Brandon's Notepad

May 27, 2014

The Bridge: The Life and Rise of Barack Obama

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The Bridge: The Life and Rise of Barack Obama
This is a short review of The Bridge: The Life and Rise of Barack Obama, written by David Remnick, narrated by Mark Deakins.

The Bridge is a thorough examination of the early life and career of President Obama. It is a story of a man raised in culturally diverse Hawaii who has a deep desire to help the oppressed, but who must first learn how to identify with those he strives to serve by redefining himself. Metaphorically referring to Obama as a bridge, the image is used in varied and sometimes-subtle ways. For example, as part of the Joshua Generation he connects the old ways of the Moses Generation (the Civil Rights Movement) to the Promised Land (a new future of real freedom in America). As such, he acts like a bridge over the waters of the River Jordan. Also, early in the book, the conflict at the Edmund Pettus Bridge is recounted, the crossing of which is finally upon us with the election of the first United States President who happens to also be black (you’re welcome, Gen. Powell).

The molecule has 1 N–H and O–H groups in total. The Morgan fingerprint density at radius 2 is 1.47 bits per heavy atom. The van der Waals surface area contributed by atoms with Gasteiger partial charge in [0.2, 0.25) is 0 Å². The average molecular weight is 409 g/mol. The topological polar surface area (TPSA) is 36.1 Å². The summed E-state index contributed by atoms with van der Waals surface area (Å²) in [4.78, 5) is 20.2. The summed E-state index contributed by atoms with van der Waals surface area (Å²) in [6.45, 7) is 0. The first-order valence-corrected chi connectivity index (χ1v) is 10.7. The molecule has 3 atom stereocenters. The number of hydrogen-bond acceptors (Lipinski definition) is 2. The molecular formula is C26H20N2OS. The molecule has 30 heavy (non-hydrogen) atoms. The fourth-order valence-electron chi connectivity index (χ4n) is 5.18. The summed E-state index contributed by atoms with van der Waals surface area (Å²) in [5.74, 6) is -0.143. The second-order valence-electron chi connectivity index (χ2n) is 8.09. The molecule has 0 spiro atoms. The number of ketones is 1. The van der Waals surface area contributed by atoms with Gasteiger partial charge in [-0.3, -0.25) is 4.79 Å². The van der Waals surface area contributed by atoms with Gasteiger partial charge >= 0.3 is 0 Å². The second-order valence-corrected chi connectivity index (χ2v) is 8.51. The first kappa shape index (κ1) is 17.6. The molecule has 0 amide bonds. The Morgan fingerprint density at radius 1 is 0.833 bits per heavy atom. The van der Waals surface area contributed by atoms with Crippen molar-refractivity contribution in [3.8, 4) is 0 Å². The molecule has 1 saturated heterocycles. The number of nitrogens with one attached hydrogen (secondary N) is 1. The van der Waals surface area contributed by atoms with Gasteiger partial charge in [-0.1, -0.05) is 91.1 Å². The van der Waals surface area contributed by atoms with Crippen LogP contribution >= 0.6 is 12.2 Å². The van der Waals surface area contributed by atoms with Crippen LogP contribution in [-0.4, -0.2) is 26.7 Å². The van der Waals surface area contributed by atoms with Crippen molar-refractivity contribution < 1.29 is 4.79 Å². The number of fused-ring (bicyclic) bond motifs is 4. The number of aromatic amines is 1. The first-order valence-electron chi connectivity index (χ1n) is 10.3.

While I cannot say that it is an unbiased work, I do believe that the author remained fairly objective and faithful to his sources. [Of course, as with any piece on history, the degree to which it accurately represents the absolute truth in all matters may never be known.] It certainly paints a rosy portrait of Obama, which actually fits my needs well. It built upon what I had already learned about his ancestry and my basic knowledge of his candidacy and tenure, and it will provide a good mental backdrop for when I read the more critical assessments written by his opponents. Also, many details that previously drew my attention only as news bites were adequately connected and explained by the narrative.

As usual, I listened to the audiobook version. The narration by Mark Deakins is excellent. He varies his voice when reading quotes and has a distinct sound when quoting Obama himself, making it very easy to visualize the text and prevent the user from getting lost in a sea of words.

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